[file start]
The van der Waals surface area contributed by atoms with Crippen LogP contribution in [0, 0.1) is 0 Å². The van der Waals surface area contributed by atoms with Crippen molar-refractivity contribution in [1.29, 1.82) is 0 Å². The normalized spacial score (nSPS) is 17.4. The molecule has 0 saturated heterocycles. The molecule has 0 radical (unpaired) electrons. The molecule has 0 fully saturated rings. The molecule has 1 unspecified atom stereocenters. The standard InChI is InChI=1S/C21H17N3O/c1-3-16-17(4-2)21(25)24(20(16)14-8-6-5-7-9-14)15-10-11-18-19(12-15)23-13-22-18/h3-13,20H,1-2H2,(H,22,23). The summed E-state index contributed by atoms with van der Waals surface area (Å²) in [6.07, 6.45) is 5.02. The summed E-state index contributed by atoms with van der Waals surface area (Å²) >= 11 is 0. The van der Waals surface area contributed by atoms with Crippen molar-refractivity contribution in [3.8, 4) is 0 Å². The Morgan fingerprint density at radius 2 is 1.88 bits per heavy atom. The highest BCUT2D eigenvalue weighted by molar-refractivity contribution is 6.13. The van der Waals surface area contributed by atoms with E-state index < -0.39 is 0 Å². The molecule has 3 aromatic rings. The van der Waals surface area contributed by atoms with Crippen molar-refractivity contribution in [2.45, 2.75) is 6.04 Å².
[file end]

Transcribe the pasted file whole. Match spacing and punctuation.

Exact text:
The van der Waals surface area contributed by atoms with Crippen LogP contribution in [0, 0.1) is 0 Å². The van der Waals surface area contributed by atoms with Crippen molar-refractivity contribution in [1.29, 1.82) is 0 Å². The normalized spacial score (nSPS) is 17.4. The molecule has 0 saturated heterocycles. The molecule has 0 radical (unpaired) electrons. The molecule has 0 fully saturated rings. The molecule has 1 unspecified atom stereocenters. The standard InChI is InChI=1S/C21H17N3O/c1-3-16-17(4-2)21(25)24(20(16)14-8-6-5-7-9-14)15-10-11-18-19(12-15)23-13-22-18/h3-13,20H,1-2H2,(H,22,23). The summed E-state index contributed by atoms with van der Waals surface area (Å²) in [6.07, 6.45) is 5.02. The summed E-state index contributed by atoms with van der Waals surface area (Å²) >= 11 is 0. The van der Waals surface area contributed by atoms with Crippen molar-refractivity contribution in [3.8, 4) is 0 Å². The Morgan fingerprint density at radius 2 is 1.88 bits per heavy atom. The highest BCUT2D eigenvalue weighted by molar-refractivity contribution is 6.13. The van der Waals surface area contributed by atoms with E-state index < -0.39 is 0 Å². The molecule has 3 aromatic rings. The van der Waals surface area contributed by atoms with Crippen molar-refractivity contribution in [2.45, 2.75) is 6.04 Å².